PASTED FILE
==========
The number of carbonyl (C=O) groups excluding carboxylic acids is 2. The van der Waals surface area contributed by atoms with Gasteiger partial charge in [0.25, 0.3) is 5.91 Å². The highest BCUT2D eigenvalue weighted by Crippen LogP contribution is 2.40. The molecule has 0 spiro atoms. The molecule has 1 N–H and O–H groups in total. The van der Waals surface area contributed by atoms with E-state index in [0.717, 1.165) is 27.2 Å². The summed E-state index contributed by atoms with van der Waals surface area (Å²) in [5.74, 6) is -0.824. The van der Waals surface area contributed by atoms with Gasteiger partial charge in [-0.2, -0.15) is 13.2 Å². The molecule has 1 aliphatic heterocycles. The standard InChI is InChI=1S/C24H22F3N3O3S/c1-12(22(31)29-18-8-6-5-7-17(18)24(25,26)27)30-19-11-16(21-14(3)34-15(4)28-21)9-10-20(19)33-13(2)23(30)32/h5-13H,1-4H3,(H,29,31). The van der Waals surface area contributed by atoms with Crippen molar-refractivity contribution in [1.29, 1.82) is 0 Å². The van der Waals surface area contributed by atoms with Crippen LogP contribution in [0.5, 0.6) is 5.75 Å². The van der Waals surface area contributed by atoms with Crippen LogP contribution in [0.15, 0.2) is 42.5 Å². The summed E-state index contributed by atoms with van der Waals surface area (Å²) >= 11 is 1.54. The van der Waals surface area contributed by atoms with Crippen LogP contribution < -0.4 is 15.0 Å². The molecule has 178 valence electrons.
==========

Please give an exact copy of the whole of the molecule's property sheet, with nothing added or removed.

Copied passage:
The number of carbonyl (C=O) groups excluding carboxylic acids is 2. The van der Waals surface area contributed by atoms with Gasteiger partial charge in [0.25, 0.3) is 5.91 Å². The highest BCUT2D eigenvalue weighted by Crippen LogP contribution is 2.40. The molecule has 0 spiro atoms. The molecule has 1 N–H and O–H groups in total. The van der Waals surface area contributed by atoms with E-state index in [0.717, 1.165) is 27.2 Å². The summed E-state index contributed by atoms with van der Waals surface area (Å²) in [5.74, 6) is -0.824. The van der Waals surface area contributed by atoms with Gasteiger partial charge in [-0.2, -0.15) is 13.2 Å². The molecule has 1 aliphatic heterocycles. The standard InChI is InChI=1S/C24H22F3N3O3S/c1-12(22(31)29-18-8-6-5-7-17(18)24(25,26)27)30-19-11-16(21-14(3)34-15(4)28-21)9-10-20(19)33-13(2)23(30)32/h5-13H,1-4H3,(H,29,31). The van der Waals surface area contributed by atoms with Crippen molar-refractivity contribution in [1.29, 1.82) is 0 Å². The van der Waals surface area contributed by atoms with Crippen LogP contribution in [0.5, 0.6) is 5.75 Å². The van der Waals surface area contributed by atoms with Crippen LogP contribution in [0.15, 0.2) is 42.5 Å². The summed E-state index contributed by atoms with van der Waals surface area (Å²) >= 11 is 1.54. The van der Waals surface area contributed by atoms with Crippen LogP contribution < -0.4 is 15.0 Å². The molecule has 178 valence electrons.